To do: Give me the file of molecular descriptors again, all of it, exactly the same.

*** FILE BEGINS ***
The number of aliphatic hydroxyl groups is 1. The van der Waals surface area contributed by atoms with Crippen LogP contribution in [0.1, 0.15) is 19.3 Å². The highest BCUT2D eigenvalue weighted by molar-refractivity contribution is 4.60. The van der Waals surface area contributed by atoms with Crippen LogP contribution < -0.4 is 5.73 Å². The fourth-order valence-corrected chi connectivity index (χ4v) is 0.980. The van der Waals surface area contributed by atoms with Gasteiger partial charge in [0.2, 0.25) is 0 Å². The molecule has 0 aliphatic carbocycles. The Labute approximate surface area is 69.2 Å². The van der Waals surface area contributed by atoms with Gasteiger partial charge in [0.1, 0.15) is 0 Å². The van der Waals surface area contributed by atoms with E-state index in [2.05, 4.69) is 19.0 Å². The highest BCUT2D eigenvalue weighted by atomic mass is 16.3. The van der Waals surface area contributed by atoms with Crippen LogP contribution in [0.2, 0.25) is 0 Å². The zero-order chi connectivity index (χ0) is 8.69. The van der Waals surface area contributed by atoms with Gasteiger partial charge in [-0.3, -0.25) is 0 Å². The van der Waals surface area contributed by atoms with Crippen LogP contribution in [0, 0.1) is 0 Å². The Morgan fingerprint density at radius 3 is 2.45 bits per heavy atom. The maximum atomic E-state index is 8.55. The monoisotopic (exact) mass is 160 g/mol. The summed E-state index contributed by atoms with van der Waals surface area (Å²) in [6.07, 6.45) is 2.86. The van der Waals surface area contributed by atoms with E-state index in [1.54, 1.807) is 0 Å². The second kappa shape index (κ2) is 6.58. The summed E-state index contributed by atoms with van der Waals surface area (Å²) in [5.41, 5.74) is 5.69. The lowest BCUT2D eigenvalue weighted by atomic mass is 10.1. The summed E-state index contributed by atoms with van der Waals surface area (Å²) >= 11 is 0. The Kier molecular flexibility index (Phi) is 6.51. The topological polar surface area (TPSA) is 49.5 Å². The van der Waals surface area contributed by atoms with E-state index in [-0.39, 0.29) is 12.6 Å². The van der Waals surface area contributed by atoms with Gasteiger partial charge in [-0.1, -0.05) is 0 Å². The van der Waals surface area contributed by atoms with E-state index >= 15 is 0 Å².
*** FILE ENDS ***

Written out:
The number of aliphatic hydroxyl groups is 1. The van der Waals surface area contributed by atoms with Crippen LogP contribution in [0.1, 0.15) is 19.3 Å². The highest BCUT2D eigenvalue weighted by molar-refractivity contribution is 4.60. The van der Waals surface area contributed by atoms with Crippen LogP contribution < -0.4 is 5.73 Å². The fourth-order valence-corrected chi connectivity index (χ4v) is 0.980. The van der Waals surface area contributed by atoms with Gasteiger partial charge in [0.2, 0.25) is 0 Å². The molecule has 0 aliphatic carbocycles. The Labute approximate surface area is 69.2 Å². The van der Waals surface area contributed by atoms with Gasteiger partial charge in [0.1, 0.15) is 0 Å². The van der Waals surface area contributed by atoms with E-state index in [2.05, 4.69) is 19.0 Å². The highest BCUT2D eigenvalue weighted by atomic mass is 16.3. The van der Waals surface area contributed by atoms with Crippen LogP contribution in [0.2, 0.25) is 0 Å². The zero-order chi connectivity index (χ0) is 8.69. The van der Waals surface area contributed by atoms with Gasteiger partial charge in [-0.3, -0.25) is 0 Å². The van der Waals surface area contributed by atoms with Crippen LogP contribution in [0, 0.1) is 0 Å². The Morgan fingerprint density at radius 3 is 2.45 bits per heavy atom. The maximum atomic E-state index is 8.55. The monoisotopic (exact) mass is 160 g/mol. The summed E-state index contributed by atoms with van der Waals surface area (Å²) in [6.07, 6.45) is 2.86. The van der Waals surface area contributed by atoms with E-state index in [1.54, 1.807) is 0 Å². The second kappa shape index (κ2) is 6.58. The summed E-state index contributed by atoms with van der Waals surface area (Å²) in [5.41, 5.74) is 5.69. The lowest BCUT2D eigenvalue weighted by atomic mass is 10.1. The summed E-state index contributed by atoms with van der Waals surface area (Å²) >= 11 is 0. The Kier molecular flexibility index (Phi) is 6.51. The topological polar surface area (TPSA) is 49.5 Å². The van der Waals surface area contributed by atoms with E-state index in [-0.39, 0.29) is 12.6 Å². The van der Waals surface area contributed by atoms with Gasteiger partial charge in [-0.1, -0.05) is 0 Å². The van der Waals surface area contributed by atoms with E-state index >= 15 is 0 Å².